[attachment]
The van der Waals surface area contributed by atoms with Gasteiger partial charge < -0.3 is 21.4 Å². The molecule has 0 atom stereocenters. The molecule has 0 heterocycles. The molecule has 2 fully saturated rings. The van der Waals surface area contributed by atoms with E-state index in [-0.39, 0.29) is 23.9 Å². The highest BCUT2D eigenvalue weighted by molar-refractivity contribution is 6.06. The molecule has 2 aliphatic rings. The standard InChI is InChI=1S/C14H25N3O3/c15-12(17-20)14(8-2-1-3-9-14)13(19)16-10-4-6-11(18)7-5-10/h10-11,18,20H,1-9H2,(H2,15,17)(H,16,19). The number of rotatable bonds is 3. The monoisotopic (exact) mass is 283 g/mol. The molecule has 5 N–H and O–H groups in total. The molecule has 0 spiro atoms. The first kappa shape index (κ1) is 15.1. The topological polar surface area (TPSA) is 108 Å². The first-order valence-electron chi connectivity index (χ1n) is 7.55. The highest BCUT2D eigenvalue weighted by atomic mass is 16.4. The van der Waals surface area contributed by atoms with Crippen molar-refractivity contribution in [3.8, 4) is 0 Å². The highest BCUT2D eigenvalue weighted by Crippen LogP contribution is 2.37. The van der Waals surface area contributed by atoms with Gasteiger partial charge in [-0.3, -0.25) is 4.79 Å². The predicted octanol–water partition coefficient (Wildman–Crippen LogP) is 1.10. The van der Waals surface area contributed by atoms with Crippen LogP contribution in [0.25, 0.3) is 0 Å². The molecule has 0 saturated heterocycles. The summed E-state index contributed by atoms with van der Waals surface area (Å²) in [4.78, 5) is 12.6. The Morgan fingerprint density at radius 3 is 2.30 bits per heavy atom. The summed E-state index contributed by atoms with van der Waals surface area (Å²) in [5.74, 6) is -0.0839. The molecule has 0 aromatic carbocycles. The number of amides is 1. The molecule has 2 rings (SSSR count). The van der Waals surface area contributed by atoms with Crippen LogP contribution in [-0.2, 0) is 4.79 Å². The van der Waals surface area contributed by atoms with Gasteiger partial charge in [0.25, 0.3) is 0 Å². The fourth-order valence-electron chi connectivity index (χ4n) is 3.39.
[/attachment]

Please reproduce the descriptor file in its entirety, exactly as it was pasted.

The van der Waals surface area contributed by atoms with Gasteiger partial charge < -0.3 is 21.4 Å². The molecule has 0 atom stereocenters. The molecule has 0 heterocycles. The molecule has 2 fully saturated rings. The van der Waals surface area contributed by atoms with E-state index in [-0.39, 0.29) is 23.9 Å². The highest BCUT2D eigenvalue weighted by molar-refractivity contribution is 6.06. The molecule has 2 aliphatic rings. The standard InChI is InChI=1S/C14H25N3O3/c15-12(17-20)14(8-2-1-3-9-14)13(19)16-10-4-6-11(18)7-5-10/h10-11,18,20H,1-9H2,(H2,15,17)(H,16,19). The number of rotatable bonds is 3. The monoisotopic (exact) mass is 283 g/mol. The molecule has 5 N–H and O–H groups in total. The molecule has 0 spiro atoms. The first kappa shape index (κ1) is 15.1. The topological polar surface area (TPSA) is 108 Å². The first-order valence-electron chi connectivity index (χ1n) is 7.55. The highest BCUT2D eigenvalue weighted by atomic mass is 16.4. The van der Waals surface area contributed by atoms with Crippen molar-refractivity contribution in [3.8, 4) is 0 Å². The highest BCUT2D eigenvalue weighted by Crippen LogP contribution is 2.37. The van der Waals surface area contributed by atoms with Gasteiger partial charge in [-0.3, -0.25) is 4.79 Å². The predicted octanol–water partition coefficient (Wildman–Crippen LogP) is 1.10. The van der Waals surface area contributed by atoms with Crippen LogP contribution in [0.25, 0.3) is 0 Å². The molecule has 0 saturated heterocycles. The summed E-state index contributed by atoms with van der Waals surface area (Å²) in [4.78, 5) is 12.6. The Morgan fingerprint density at radius 3 is 2.30 bits per heavy atom. The summed E-state index contributed by atoms with van der Waals surface area (Å²) in [5.74, 6) is -0.0839. The molecule has 0 aromatic carbocycles. The number of amides is 1. The molecule has 2 rings (SSSR count). The van der Waals surface area contributed by atoms with Crippen LogP contribution in [-0.2, 0) is 4.79 Å². The van der Waals surface area contributed by atoms with Gasteiger partial charge in [0.25, 0.3) is 0 Å². The fourth-order valence-electron chi connectivity index (χ4n) is 3.39.